Bott periodicity implies that $\Omega(SU)\simeq G(\infty)$. Here, by $G(\infty)$, I mean the direct limit $\underset{m\to \infty}{\lim} G_m(\mathbb{C}^{2m})$ where $G_m(\mathbb{C}^{2m})\subset G_{m+1}(\mathbb{C}^{2m+2})$ by stabilization (or some similar nice model for $BU$). This is the classifying space for $U = \underset{m\to\infty}{\lim} U(m)$, and may be identified with $U/(U\times U)$, where the coordinates of each factor of the product subgroup alternate. From the path space construction, one knows that there is a contractible Serre fibration $\Omega SU \to E \to SU$, where $E$ is the space of paths in $SU$ from the identity. The fibers are each homotopic to $G(\infty)$.

The question I have is whether this may be realized by a contractible fiber bundle $G(\infty)\to E \to SU$ ? Other quasi-fibrations were given by Aguilar and Prieto, and by Behrens. There are also fibrations of this sort constructed using symplectic reduction by Latour and by Giroux, where the fibers are homotopic to $G(\infty)$. What I'm asking for is whether there exists a contractible fiber bundle rather than just a fibration or quasi-fibration?

Presumably such a bundle would arise from a map $SU \to BDiff(G(\infty))$. The isometry group of $G(\infty)$ contains $SU$, so one could ask a fortiori whether there is a map $SU \to BSU$, that is a map $f: SU \to G(\infty)$, such that the induced fiber bundle is contractible? Added clarification: The induced bundle would come from the fiber product of the pull-back of the $U$ bundle $U\to E \to G(\infty)$ with the action of $U$ on $G(\infty)$: $f^{*}(E) \times_{U} G(\infty)$.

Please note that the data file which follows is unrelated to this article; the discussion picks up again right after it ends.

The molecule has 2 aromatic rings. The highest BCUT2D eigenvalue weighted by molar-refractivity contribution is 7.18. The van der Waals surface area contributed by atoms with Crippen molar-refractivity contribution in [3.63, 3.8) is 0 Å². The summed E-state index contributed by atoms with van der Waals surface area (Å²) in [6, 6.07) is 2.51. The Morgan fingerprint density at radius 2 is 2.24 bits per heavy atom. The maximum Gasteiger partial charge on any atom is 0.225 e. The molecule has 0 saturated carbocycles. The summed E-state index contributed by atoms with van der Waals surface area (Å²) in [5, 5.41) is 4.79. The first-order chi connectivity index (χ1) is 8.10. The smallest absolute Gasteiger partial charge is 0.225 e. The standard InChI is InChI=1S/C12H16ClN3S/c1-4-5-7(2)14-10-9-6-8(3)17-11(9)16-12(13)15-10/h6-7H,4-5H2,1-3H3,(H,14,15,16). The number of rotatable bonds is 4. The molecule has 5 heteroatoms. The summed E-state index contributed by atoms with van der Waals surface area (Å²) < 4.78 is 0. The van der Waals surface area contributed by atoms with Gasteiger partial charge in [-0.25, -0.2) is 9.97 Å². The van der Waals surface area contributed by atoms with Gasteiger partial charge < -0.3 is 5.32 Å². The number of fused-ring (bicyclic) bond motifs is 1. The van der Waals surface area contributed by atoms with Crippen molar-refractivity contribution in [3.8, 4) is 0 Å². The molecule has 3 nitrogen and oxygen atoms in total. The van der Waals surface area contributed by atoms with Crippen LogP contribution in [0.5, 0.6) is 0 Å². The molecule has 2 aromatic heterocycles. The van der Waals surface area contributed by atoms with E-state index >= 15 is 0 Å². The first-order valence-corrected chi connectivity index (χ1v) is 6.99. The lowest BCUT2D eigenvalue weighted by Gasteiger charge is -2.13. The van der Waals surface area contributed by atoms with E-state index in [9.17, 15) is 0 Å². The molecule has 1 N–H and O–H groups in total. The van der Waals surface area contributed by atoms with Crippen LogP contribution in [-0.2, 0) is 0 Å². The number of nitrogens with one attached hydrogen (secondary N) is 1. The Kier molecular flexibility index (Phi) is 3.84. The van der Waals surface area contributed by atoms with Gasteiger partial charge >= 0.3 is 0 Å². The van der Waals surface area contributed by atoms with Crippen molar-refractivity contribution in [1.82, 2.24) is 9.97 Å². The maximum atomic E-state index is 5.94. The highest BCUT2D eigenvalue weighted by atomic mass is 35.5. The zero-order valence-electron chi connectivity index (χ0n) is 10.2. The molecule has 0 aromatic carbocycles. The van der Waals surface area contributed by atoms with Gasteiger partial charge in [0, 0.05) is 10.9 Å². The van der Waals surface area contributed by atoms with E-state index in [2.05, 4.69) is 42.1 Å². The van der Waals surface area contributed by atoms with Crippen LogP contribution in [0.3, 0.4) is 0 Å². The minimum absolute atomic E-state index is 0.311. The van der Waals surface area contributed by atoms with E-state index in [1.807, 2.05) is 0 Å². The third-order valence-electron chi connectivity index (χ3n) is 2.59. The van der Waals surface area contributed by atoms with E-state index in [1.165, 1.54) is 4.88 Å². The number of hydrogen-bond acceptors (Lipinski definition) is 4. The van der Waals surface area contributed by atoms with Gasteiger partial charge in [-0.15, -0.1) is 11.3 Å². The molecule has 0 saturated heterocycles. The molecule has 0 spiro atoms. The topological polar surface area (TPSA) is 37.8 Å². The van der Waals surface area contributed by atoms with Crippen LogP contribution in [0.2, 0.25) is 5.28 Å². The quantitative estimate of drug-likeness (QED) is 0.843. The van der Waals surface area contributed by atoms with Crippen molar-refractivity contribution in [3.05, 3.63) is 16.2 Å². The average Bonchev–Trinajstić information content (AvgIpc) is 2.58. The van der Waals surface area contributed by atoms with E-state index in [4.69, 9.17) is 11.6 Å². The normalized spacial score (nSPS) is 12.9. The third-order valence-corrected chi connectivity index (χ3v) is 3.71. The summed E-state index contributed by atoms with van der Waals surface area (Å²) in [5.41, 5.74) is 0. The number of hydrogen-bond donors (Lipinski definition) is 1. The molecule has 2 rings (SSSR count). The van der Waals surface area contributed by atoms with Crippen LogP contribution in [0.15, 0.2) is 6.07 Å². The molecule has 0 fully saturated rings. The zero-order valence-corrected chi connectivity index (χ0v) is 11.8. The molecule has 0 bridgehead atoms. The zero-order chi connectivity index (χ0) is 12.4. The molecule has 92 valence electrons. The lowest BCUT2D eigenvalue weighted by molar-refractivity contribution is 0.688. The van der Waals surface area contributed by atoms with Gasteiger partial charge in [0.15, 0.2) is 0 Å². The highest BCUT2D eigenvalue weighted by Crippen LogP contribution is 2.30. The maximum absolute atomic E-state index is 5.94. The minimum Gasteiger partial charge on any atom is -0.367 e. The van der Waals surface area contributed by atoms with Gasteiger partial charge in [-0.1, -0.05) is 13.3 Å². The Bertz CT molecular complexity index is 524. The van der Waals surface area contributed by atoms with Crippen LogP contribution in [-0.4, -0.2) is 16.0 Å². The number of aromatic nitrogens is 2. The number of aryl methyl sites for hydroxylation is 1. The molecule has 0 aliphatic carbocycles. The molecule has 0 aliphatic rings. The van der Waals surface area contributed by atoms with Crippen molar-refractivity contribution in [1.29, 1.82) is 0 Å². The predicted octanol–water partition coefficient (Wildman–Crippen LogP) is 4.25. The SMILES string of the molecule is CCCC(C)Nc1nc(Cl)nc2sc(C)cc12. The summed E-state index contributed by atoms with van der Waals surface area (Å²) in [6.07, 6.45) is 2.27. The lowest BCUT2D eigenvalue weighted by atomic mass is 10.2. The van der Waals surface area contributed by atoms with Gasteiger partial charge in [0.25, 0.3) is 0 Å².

2 Answers 2


I'm not completely sure that I understand your notation, so this may be not what you want, but in case it is close enough, I'll have a go. The bit I'm assuming is that $G_m$ is the Grassmannian of $m$-places in $\mathbb{C}^{2m}$. That seems fairly safe, but my brain is refusing to check the homotopy types of everything involved at this hour.

I think that you can do this if you combine a construction of mine from The Co-Riemannian Structure of Smooth Loop Spaces with some bits from Loop Groups by Pressley and Segal, and then check a few details about how stuff holds together in the limit.

The bit that you need from Loop Groups is that the polynomial loop group, $\Omega_{\text{pol}} S U(n)$ acts on the finite restricted Grassmannian $Gr_0(H)$. Let me remind you what that space is: we start with the polarised Hilbert space, $H = L^2(S^1,\mathbb{C}^n)$, polarised as $H = H_+ \oplus H_-$ where $H_+$ are those functions with only positive Fourier coefficients and $H_-$ with strictly negative Fourier coefficients. From this, we define

$$ Gr_0(H) = \{W \subseteq H : \exists k : z^k H_+ \subseteq W \subseteq z^{-k} H_+\} $$

This is the union of $Gr(H_{-k,k})$ where $H_{-k,k} = z^{-k}H_+/z^kH_+$ so this (if I'm reading things aright) is the $G(\infty)$ of your question (Loop Groups, section 7.2).

The next bit that we need is that $\Omega_{\text{pol}} SU(n)$ acts on this space. This is from Theorem 8.3.2 and Proposition 8.3.3 in Loop Groups.

Putting these two together, if we have a principal $\Omega_{\text{pol}} SU(n)$-bundle over a space then we get a $G(\infty)$-fibre bundle over said space.